Last call for pre-orders, because the fourth book in the Son of No Man goes live OCTOBER 1st! Check out ESPARAN here to follow the founding of a kingdom the old-fashioned way; by the sword. ARC readers; if you didn't get your copy, let me know!
Oh! and I JUST sent in the manuscript for KING, the next instalment! Coming soon! And promotions are at the bottom of the page!
Meantime, I had a Facebook post from the Victoria Creative Writing Group inspire this post. The post was this video. The amazing moment when you put your foot in your mouth and undermine whatever it was you were saying by not knowing or using a word correctly. Words matter.
This was good timing since I was editing, which means I used Grammarly again. I have a love-hate relationship with Grammarly. While I appreciate what it catches, there are some things it never gets right.
For one, its 'suggestions' for alternatives are often laughable. Before is not the same as When in a sentence you doggone AI. They are different timings! And I know you don't like words like 'obvious,' and you keep wanting me to change it to 'apparent,' but if I did that all the time, it would be weird. And they don't mean the same thing! There is a difference between being unknown and not being known. Weird!
But the big one I flip by instantly is the "Knowledgeable audience" comments about vocabulary. What happens with these is that it has an idea of how smart we are or, perhaps, how smart we aren't! So it suggests that words "a knowledgeable audience might not know" are removed and replaced. Basically, dumb it down.
I ignore it every time. Why? One, because this is an adult book, I don't need to write for a child. Two, because reading is a massive part of how we grow our vocabulary, and if everyone dumbed it down, it would castrate the language.
I've heard people suggest we should all aim for the lowest reading level in our writing, and I think that's what Grammarly is trying to do. And I understand their argument. I want my book to be accessible too! I don't want to scare people off by putting in "big" words that might (shock!) make them think or look it up! But I also don't want to dumb it down. If the correct term was Ricochet, I will put that in. Same for Groused, Deferential, or Thunderous. And yes, I'll use Phosphoresces (once only!) because it's a spectacular word, and it fits the glow of a wizard's light! And maybe someone will look it up.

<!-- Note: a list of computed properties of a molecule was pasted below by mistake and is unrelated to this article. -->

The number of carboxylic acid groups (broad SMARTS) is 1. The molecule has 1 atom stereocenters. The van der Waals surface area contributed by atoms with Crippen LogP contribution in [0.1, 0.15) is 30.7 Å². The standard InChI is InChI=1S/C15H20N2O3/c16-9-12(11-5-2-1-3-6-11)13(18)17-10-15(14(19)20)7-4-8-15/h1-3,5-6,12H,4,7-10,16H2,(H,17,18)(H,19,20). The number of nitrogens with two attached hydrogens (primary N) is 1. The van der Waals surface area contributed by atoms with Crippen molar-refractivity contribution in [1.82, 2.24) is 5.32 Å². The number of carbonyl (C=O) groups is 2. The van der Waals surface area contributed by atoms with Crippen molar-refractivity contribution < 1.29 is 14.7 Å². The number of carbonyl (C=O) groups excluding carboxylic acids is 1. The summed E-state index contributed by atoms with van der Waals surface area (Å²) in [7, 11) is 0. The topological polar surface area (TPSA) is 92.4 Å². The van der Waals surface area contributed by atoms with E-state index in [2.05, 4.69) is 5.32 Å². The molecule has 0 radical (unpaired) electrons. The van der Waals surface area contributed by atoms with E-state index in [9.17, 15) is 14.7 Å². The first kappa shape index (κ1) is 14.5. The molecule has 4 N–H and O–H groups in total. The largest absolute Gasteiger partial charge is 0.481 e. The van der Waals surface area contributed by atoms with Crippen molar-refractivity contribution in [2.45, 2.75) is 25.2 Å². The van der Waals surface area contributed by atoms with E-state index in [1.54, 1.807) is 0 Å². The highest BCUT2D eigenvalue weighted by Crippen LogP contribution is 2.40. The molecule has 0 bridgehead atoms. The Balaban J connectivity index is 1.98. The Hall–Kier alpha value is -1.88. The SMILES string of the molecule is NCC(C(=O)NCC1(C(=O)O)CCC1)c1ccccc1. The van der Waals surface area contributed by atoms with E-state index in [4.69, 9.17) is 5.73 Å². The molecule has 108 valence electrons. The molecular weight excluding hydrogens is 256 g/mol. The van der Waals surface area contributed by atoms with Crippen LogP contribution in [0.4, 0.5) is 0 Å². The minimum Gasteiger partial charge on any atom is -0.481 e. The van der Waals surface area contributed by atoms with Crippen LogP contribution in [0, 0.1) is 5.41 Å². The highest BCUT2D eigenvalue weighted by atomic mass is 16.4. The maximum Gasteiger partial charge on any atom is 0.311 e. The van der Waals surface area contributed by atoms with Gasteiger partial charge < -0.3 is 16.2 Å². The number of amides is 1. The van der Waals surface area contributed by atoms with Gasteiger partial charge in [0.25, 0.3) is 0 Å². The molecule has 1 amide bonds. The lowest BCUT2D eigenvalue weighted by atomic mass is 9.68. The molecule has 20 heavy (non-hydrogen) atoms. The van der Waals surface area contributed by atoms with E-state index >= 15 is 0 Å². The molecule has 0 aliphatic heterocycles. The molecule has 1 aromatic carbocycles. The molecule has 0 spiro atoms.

Apparently, most popular books run Grade 7-9 reading level.
For fun, there's an app called Hemingway Editor, and you can find it here. https://hemingwayapp.com
It does a similar job as Grammarly but mostly looks for complicated (or not complicated) sentences to help guide people to a target writing level. I put my work in sometimes to check out where I'm landing. Mostly, I write at a Grade 6 reading level. Sometimes, a chapter or two will drop to Grade 5 or rise to 7. But often, it's Grade 6, and I think that's ok. I don't need to be college-level. I want it accessible but also a bit more challenging!
I admit that some of the words on the list Grammarly thought a "Knowledgeable audience" wouldn't know were embarrassing. It included Hushed, Flinch, Irate, Shaggy, Muddled, Ladle (it's not a spoon!!), and Tinder.
So I took to writing the words down, and I've included the entire list below. I didn't change them unless they were in error; every one of these show up in the submitted manuscript for Book 5 (King). I was shocked by how long the list became.
We need these words! Keep using these words! If you don't know them, look them up! Then use them and impress your friends. Although, I'm not really sure how impressive Perceptive or Tizzy is!
Without further ado: the words I used that Grammarly thinks a knowledgeable audience might not know:
D. Lambert, author
Fantasy novels that entice, inspire, and entertain.